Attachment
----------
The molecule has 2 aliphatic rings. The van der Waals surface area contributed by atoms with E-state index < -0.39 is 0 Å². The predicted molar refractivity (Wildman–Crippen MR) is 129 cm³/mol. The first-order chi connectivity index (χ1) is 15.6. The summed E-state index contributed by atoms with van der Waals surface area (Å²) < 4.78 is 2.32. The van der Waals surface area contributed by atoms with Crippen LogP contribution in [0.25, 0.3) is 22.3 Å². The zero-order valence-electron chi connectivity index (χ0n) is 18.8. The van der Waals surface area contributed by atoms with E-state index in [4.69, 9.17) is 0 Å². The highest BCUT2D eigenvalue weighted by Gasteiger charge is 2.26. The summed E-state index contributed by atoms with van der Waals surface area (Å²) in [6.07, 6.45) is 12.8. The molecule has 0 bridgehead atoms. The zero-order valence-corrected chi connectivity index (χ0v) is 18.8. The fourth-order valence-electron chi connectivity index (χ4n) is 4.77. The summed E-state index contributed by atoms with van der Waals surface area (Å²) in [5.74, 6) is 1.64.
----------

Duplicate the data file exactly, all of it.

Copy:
The molecule has 2 aliphatic rings. The van der Waals surface area contributed by atoms with E-state index < -0.39 is 0 Å². The predicted molar refractivity (Wildman–Crippen MR) is 129 cm³/mol. The first-order chi connectivity index (χ1) is 15.6. The summed E-state index contributed by atoms with van der Waals surface area (Å²) < 4.78 is 2.32. The van der Waals surface area contributed by atoms with Crippen LogP contribution in [0.25, 0.3) is 22.3 Å². The zero-order valence-electron chi connectivity index (χ0n) is 18.8. The van der Waals surface area contributed by atoms with E-state index in [4.69, 9.17) is 0 Å². The highest BCUT2D eigenvalue weighted by Gasteiger charge is 2.26. The summed E-state index contributed by atoms with van der Waals surface area (Å²) in [6.07, 6.45) is 12.8. The molecule has 0 bridgehead atoms. The zero-order valence-corrected chi connectivity index (χ0v) is 18.8. The fourth-order valence-electron chi connectivity index (χ4n) is 4.77. The summed E-state index contributed by atoms with van der Waals surface area (Å²) in [5.74, 6) is 1.64.